It is imprudent to frame friendship as a matter of life and death, though this is the case beyond a certain age. The elderly without social bonds degenerate with marked rapidity over their socially fluid peers. I am half a lifetime away from friendship being so dire a matter, but I am plagued with premature concern. It does motivate me, so it is obnoxious but not useless. Raging against the dying of the light, even if it is bright by which to tan myself enough presently, keeps me from complacency. It pushes me to get into therapy to get myself sorted and involve myself in the lives of new people when a part of me might advocate giving up and disappearing into me marriage and writing. If no one cares to coax me out, I can hardly be blamed for staying in. I'll die after losing my memory and sanity, but the decision will be made outside of me.

Chris thanks me for planning a night at the drive-in, but I do it because forming an archipelago of social islands which I can see on the horizon keeps me believing in continents. I want others to plan things. I love to be invited places because it is validating, but I will play social director as my self-care. I don't mind individual rejections of my invitations until they become universal. Then it feels a bit personal. I play the odds, inviting a dozen in hopes one will join me.

I cannot let perfect be the enemy of good, as the tired axiom states. I cannot ignore the potential of new relationships because they are not love at first sight, even as I have felt that with people. Even then, love takes a lot of work to be anything other than unreciprocated interest. I had to grow warm to people over the course of months or years. I have misjudged people I have since come to adore (and be enraptured by people I came to find unpleasant). I should give the social world time before saying that I've tried hard enough and would like something ideal to spontaneously generate. Plus, I am partly the product of people who have taken their chances with me time and again. I was no one's perfect friend instantly.

I am trying, which feel instinctively wrong. Friendships should just happen, even when it doesn't because we live increasingly fragmented lives. Isn't it flattering that someone saw a lack in their live that you can fill? That they put effort toward finding you? Friendship is hardly a one-way transaction.

I find no writing group immediately, so I contact the Red Hook Library and, within an hour, have set up an adult writers program every other Tuesday in the summer. I cannot guarantee and rather doubt this will result in good writing, to say nothing of friendship. I do not even know that anyone will wish to spend an evening this way. I will know I tried and, I hope, not take an empty room too personally. I wanted a guru as a therapist, but I will have to pretend I am my own, reacting against her innocent, prodding questions as though they are significant directions.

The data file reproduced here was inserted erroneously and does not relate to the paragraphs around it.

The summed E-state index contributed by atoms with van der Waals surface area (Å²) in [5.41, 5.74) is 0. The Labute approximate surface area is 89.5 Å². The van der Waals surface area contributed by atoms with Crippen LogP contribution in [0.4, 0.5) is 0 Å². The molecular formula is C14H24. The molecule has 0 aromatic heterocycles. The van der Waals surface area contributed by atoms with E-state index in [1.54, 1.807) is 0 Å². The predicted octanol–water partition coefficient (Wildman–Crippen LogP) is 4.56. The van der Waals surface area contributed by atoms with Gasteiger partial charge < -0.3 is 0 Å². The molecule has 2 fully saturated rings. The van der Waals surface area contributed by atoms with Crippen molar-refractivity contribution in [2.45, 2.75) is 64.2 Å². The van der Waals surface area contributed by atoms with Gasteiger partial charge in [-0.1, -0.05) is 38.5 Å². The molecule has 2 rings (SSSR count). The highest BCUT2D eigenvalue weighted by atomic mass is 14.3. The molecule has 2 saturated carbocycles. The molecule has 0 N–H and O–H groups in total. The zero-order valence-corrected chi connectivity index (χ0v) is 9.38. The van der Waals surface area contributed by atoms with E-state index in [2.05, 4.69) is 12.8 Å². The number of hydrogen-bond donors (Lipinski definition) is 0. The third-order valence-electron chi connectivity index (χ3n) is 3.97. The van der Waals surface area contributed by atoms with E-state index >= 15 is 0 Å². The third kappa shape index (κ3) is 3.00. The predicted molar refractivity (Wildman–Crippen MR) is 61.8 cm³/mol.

My summers are for writing, yes, but for being an author, too. Doing a teen story slam and biweekly writing salon sounds precisely like what authors ought to do with their summer months, unless invited to do a retreat. Even without new friendships, there is ego gratification. Or, why not be productive for spite? To show I do not shirk work? I only found my wife because I went to a drumming to reconnect with my religion. I was not looking for a girlfriend any longer, but I found something more.

I am looking for friends, which is lower impact though similar in texture. If I provide a social good while I search, more the better. It makes me uncomfortable and forces me to know new people. How else are adult friendships made?

Soon in Xenology: Adventures.

last watched: Under the Skin
reading: Another Roadside Attraction
listening: Temple of the Dog

The Problem of Cool | 2017 | Not a Bad Gig on a Bad Day

Thomm Quackenbush is an author and teacher in the Hudson Valley. Double Dragon publishes four novels in his Night's Dream series (We Shadows, Danse Macabre, and Artificial Gods, and Flies to Wanton Boys). He has sold jewelry in Victorian England, confused children as a mad scientist, filed away more books than anyone has ever read, and tried to inspire the learning disabled and gifted. He is capable of crossing one eye, raising one eyebrow, and once accidentally groped a ghost. When not writing, he can be found biking, hiking the Adirondacks, grazing on snacks at art openings, and keeping a straight face when listening to people tell him they are in touch with 164 species of interstellar beings. He likes when you comment.



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Works by Thomm Quackenbush

The Night's Dream Series

We Shadows by Thomm Quackenbush

Danse Macabre by Thomm Quackenbush

Artificial Gods by Thomm Quackenbush